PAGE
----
[14:57] We built it out of one Raspberry Pi and a few pieces of Mason Knights. So we’re pretty stoked about that. They said, “Please don’t drop this one on stage.” Because they knew that I was going to throw it around to try and show my point like, “It’s fine. It doesn’t even… ” And they were like, “Don’t throw it on the ground, please.”
[15:14] Another thing that really helped us, this is the logo of a company called [inaudible 00:00:15:20]. In a view into the sort of single board computer space or interested in Raspberry Pis and general, Bellina lets you deploy images, Lynox images to remote devices at the click of a button. It’s extremely powerful. That means that we can update our code remotely on the factory floor, which is really, really powerful when you’re trying to iterate through new designs. You can make sure that your whole fleet of manufacturers or devices is constantly running master.
[15:48] The other thing that I learned along this journey, and this was from my colleagues in the software team in Lumkani, who have attended conferences and watched live talks and kind of know a little bit about web developments and best practice is that, hardware engineers and firmware development is sadly very much, in my opinion, stuck in the ‘90s. You have people that are like, “What? You don’t use assembler? Come on.” And there’s this push back like, “Oh no, we have the hard life. We are kind of going to stick in our ways and that’s great because we’ll come up with solutions.” But haven’t really put a lot of time into considering how they can incorporate some of the best practices from web development into hardware development.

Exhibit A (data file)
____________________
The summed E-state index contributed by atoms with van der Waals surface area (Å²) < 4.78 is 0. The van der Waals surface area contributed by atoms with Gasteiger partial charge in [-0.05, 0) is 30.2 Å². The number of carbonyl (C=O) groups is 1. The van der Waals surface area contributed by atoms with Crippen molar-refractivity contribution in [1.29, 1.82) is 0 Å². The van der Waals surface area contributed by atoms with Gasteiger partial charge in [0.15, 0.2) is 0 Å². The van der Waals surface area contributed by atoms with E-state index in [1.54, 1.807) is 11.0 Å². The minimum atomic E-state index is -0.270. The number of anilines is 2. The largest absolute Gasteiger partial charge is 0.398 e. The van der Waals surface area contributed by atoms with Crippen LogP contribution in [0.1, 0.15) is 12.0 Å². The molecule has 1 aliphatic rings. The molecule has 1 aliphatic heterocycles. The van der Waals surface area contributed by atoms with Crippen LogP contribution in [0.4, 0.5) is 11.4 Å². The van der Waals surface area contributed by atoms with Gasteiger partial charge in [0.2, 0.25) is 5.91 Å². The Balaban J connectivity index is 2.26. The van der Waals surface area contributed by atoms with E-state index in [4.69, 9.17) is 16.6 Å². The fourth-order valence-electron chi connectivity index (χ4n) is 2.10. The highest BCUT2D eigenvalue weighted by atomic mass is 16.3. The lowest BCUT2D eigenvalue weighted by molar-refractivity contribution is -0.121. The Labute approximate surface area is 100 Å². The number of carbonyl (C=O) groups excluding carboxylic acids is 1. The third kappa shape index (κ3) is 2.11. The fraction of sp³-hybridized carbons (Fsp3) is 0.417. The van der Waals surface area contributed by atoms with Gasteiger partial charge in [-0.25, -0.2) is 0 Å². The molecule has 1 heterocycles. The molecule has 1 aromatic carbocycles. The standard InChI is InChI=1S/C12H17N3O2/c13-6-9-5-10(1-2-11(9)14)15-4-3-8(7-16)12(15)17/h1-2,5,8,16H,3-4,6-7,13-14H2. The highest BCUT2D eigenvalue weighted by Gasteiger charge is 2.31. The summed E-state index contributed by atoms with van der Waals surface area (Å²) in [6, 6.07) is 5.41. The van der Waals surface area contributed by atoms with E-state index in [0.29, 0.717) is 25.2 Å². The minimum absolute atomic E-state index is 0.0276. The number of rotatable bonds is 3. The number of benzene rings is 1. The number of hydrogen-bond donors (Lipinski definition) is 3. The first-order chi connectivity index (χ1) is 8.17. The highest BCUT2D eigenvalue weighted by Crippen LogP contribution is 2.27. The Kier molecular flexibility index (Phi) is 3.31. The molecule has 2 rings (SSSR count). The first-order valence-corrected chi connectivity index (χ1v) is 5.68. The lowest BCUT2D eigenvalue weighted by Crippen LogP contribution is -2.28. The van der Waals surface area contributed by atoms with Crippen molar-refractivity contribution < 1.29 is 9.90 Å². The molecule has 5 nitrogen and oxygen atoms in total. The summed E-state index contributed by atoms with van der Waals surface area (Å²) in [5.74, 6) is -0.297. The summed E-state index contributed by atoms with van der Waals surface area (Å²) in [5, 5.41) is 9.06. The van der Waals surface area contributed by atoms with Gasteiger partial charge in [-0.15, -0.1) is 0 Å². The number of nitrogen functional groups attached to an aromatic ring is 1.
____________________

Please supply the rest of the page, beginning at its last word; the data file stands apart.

[16:35] We spent a lot of time trying to optimise the way that we write code. In this case it’s C developing really considered interfaces between all of them. And this kind of sounds I’m sure quite boring for software audience, but for hardware developers, they’re like, “What objects and C? Are you serious? That’s insane.” So we had to spend a lot of time trying to build that out so that we could create maintainable and testable code. Which often if you look under the hood, is not the case.